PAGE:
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The TLC Foundation for Body-Focused Repetitive Behaviors Celebrates National Hair Loss Awareness Month in August |

The TLC Foundation for Body-Focused Repetitive Behaviors is Raising Awareness for People Suffering from Hair Pulling or Trichotillomania

SANTA CRUZ, Calif., August 1, 2022 /PRNewswire-PRWeb/ — The TLC Foundation for Body-Focused Repetitive Behaviors (BFRB) shares its support for National Hair Loss Awareness Month starting this August 2022. More than 80 million people lose their hair every year, 40% of whom are women. People who experience hair loss can also include those who have a BFRB called trichotillomania, also known as hair pulling disorder.

Hair pulling disorder usually begins in late childhood/early puberty and occurs about equally in boys and girls. In adulthood, 80-90% of reported cases are female. Hair pulling varies greatly in severity, location on the body, and response to treatment. Without treatment, hair pulling disorder tends to be a chronic condition. that can come and go throughout a lifetime.

The TLC Foundation for Body-Focused Repetitive Behaviors raises awareness and support for a group of underreported and misunderstood mental health disorders that affects approximately one in 20 Americans, with hair pulling being one of the most prevalent. Body-focused repetitive behaviors are complex medical diagnoses that affect children and adults alike and often cause shame, isolation, and emotional distress. Yet despite their prevalence in our communities, these behaviors are rarely discussed in public.

“There are so many misconceptions about body-focused repetitive behaviors that’s why they’re misdiagnosed, underreported, and understudied,” said Dr. John Piacentiniprofessor of psychiatry and biobehavioral sciences at UCLA, Chairman of the TLC Board of Directors and Chairman of the Scientific Advisory Board. “They are often dismissed as bad habits or categorized as rituals of self-harm, which they are not. There are enormous consequences to not recognizing these behaviors or misdiagnosing them, including depression, l anxiety and suicide for those affected.”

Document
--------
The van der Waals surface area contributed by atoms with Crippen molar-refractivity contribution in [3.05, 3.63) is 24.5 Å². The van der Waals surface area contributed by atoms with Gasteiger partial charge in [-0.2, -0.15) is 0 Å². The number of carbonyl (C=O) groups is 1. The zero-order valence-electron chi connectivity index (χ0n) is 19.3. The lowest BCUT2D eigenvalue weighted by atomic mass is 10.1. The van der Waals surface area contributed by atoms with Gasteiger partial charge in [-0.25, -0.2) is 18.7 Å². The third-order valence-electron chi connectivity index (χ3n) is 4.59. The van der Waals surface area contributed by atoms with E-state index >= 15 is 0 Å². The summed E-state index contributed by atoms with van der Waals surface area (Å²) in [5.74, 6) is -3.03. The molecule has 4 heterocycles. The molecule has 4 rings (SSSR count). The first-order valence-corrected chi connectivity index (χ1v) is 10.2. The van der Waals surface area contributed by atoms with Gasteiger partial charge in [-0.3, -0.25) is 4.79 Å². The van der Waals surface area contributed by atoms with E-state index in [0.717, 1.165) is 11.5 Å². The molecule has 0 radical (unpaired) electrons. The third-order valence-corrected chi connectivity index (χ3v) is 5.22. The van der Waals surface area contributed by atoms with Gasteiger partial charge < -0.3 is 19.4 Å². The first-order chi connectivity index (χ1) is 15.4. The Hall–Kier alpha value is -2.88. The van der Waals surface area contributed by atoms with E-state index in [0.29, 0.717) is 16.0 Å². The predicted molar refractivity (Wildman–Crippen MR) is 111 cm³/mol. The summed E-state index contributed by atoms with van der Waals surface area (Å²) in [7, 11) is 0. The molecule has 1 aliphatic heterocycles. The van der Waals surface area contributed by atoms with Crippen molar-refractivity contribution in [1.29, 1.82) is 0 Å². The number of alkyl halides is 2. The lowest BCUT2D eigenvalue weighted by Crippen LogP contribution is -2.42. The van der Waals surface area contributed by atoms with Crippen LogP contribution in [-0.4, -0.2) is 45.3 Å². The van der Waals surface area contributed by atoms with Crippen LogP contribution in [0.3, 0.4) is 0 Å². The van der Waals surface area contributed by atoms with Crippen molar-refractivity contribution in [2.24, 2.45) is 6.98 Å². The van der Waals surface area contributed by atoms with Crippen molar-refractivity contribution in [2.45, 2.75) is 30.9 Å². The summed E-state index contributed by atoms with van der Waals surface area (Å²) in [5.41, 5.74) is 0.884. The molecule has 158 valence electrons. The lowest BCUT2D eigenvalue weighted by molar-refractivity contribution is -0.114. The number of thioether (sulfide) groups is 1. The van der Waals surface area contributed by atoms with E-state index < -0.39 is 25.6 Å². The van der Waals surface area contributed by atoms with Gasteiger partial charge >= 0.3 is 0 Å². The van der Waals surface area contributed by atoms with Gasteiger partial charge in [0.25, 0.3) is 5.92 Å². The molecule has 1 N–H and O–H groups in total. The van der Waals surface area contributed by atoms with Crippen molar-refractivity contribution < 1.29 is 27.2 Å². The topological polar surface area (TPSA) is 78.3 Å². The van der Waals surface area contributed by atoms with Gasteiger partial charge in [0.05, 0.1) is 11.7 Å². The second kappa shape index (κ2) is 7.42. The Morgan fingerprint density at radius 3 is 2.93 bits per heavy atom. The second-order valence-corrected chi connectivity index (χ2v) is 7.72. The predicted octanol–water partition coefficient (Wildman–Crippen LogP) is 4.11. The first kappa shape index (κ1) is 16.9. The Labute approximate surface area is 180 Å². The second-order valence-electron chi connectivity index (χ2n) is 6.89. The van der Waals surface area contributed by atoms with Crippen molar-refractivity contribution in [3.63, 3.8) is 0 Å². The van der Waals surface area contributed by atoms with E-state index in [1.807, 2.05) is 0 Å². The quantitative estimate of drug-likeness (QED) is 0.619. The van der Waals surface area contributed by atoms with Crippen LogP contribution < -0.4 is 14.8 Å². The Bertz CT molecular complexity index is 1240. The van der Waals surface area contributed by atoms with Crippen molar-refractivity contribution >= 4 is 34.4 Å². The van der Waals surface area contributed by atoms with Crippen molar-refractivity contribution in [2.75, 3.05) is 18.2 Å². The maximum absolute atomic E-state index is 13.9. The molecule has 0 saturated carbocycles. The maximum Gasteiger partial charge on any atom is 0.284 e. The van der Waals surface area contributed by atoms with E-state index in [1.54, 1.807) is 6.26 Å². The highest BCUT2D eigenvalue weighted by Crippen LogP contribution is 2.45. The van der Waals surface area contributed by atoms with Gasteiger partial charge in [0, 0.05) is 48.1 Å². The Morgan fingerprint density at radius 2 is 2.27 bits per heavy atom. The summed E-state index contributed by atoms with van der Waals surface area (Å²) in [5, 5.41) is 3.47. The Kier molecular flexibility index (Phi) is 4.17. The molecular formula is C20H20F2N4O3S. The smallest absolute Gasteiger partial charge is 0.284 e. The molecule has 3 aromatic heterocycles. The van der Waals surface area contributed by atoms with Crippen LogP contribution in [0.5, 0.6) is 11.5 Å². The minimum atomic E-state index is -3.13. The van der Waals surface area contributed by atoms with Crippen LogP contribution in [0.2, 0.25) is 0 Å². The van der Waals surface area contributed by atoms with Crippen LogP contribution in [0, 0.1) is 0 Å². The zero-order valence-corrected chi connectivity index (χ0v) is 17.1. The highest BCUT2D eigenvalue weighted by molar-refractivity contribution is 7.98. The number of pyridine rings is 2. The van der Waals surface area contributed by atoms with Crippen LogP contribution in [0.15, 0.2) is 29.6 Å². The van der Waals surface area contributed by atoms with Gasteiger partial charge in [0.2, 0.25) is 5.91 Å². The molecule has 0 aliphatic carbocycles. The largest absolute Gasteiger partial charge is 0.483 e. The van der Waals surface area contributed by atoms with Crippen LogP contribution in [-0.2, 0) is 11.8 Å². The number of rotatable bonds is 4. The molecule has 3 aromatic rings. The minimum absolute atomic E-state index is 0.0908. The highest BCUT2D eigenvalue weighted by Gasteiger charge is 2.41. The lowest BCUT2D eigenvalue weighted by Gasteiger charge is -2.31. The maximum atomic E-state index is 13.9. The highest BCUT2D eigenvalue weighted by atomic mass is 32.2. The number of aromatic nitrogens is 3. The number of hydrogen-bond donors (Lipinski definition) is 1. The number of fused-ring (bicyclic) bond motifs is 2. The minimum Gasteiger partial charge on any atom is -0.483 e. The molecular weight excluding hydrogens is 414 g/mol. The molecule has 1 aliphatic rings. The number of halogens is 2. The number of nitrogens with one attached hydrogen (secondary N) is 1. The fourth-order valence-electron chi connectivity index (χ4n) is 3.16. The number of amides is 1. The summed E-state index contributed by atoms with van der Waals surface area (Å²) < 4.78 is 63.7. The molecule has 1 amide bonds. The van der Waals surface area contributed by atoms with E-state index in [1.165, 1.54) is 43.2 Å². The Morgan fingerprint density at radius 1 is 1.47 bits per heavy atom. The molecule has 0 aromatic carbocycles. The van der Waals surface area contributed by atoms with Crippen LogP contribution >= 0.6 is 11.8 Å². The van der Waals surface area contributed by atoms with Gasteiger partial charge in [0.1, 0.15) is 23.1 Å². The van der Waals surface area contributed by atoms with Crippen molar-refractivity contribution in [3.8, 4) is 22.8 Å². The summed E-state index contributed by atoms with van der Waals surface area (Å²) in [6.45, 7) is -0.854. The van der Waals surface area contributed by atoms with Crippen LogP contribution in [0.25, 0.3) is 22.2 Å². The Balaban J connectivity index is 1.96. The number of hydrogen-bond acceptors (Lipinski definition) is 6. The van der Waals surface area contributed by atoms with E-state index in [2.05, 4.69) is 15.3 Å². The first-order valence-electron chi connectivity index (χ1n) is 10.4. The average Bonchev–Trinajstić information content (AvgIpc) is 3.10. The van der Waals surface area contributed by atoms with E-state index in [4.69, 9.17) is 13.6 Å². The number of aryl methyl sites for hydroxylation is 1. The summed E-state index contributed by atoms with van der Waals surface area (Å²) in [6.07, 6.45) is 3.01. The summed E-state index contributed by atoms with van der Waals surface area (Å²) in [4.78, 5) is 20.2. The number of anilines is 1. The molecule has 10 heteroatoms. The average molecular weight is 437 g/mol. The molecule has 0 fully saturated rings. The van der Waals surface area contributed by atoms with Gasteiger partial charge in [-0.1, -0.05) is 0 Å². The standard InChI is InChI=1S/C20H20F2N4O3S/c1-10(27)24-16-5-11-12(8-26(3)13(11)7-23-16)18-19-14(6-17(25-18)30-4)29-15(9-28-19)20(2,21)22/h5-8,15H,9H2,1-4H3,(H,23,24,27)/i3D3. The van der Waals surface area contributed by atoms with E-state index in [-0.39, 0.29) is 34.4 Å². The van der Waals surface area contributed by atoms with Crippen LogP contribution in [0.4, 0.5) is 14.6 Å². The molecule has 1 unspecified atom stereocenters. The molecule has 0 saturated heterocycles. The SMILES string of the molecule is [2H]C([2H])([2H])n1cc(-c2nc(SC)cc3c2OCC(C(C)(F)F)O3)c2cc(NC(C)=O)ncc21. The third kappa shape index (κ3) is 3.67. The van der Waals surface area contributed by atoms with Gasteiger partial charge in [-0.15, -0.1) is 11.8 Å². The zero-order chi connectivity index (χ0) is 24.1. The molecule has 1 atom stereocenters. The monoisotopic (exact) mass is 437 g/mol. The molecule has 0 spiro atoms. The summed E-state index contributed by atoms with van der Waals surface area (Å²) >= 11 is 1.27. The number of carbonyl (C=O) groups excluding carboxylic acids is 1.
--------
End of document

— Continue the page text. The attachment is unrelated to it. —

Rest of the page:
Fortunately, the stigma and shame surrounding these behaviors are beginning to change, thanks in part to recent advocacy by a comedian, writer, and actress. Amy Schumer, who has been tearing his hair out since childhood. In Episode 9 of her Hulu comedy-drama, “Life & Beth,” which is based on her own life, she wrote an accurate depiction of hair-pulling in a flashback to her teenage years. At the end of the Hulu episode, viewers were directed to the TLC Foundation website as a support and information resource.

National Hair Loss Awareness Month further empowers others to learn more about hair loss and lessen the shame that comes with losing hair for any reason. Additionally, this month allows for a period of reflection on traditional beauty standards with hair.

This month, TLC is hosting a series of free online events suitable for a variety of audiences to help destigmatize hair pulling and other related behaviors, share resources and support, answer questions from experts medical conditions, build community and provide a way forward for the management of these conditions. Visit the TLC website for times and details at http://www.bfrb.org.

August 15th TLC Together: BFRB Brave Books

August 24 TLC Talks: Back to School with the BFRBs

ABOUT THE TLC FOUNDATION for body-focused repetitive behaviors

The TLC Foundation for Body-Focused Repetitive Behaviors is a 501(c)3 health-related human service organization dedicated to supporting the 1 in 20 people with Body-Focused Repetitive Behaviors (BFRBs) through advocacy , awareness, connection, health education , celebration and equitable access to effective evidence-based treatments. To learn more, visit http://www.bfrb.org.

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Hair Pulling or Trichotillomania FAQ

What is hair pulling or trichotillomania?

  • Hair-pulling disorder or trichotillomania (trick-o-till-o-may-nee-uh) (TTM or “trich”) is characterized by the repetitive pulling of one’s hair. Hair pulling disorder is part of a group of behaviors known as body-focused repetitive behaviors (BFRBs), self-grooming behaviors in which individuals pull, pick, scratch, or bite their hair, skin or nails, resulting in damage to the body. .